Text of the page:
Flossing: This helps to clean out debris and plaque from areas your toothbrush cannot reach. Trapped food, bacteria, and plaque all lead to gum disease and tooth loss. Flossing should be done with A.D.A. approved floss, twice daily and before bedtime. Begin with your back teeth and move forward. Follow flossing with a thorough rinsing to further remove debris.

Tongue Scraping: This can be done with a commercial scraper or gentle toothbrush. Tongue scraping helps to prevent bacteria build up and will also ensure a fresh, clean smelling mouth.

Electric toothbrush systems come highly recommended by most dentists. Not only do they give your mouth a more thorough cleaning, but they also aid in stimulating your gums.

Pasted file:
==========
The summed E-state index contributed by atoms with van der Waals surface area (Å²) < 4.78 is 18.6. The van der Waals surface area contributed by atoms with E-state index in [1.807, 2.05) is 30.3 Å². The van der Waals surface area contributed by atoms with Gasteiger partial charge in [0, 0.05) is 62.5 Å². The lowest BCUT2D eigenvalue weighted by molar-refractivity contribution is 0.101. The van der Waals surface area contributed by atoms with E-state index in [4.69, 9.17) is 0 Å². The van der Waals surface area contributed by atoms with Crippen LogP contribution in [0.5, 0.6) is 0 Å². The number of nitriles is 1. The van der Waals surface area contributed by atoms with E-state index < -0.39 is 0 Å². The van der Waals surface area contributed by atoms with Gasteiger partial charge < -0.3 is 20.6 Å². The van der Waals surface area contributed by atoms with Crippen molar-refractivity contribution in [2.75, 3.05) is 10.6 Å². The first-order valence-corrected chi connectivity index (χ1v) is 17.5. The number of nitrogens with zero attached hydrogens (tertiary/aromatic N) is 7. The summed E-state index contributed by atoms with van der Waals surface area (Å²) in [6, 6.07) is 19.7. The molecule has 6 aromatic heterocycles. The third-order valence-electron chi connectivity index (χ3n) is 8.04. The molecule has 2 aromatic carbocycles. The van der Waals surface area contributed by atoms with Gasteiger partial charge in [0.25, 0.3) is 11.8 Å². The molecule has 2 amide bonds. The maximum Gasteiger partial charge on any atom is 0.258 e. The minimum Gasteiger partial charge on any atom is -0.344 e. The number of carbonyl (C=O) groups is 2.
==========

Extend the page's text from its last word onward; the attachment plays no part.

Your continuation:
Medications used for diseases like hypertension, heart disease, asthma ,and epilepsy can all cause inflammation and swelling of the gums. If good hygiene does not control swelling, see your physician.

Mouthwashes containing alcohol can irritate and dry gum tissue. Try gargling with hydrogen peroxide or a non-drying mouthwash made of baking soda and water instead.

Brush with toothpastes containing aloe vera or baking soda a few times a week. These ingredients are more soothing to gum tissue than pastes containing harsh mints and chemicals. A blend of baking soda and salt can also help to reduce tartar build up and give you a brisk brushing.

Aloe vera can help to soothe, heal, and treat sore and inflamed gums. Place aloe vera gel on a cotton swab and apply to gums as often as necessary.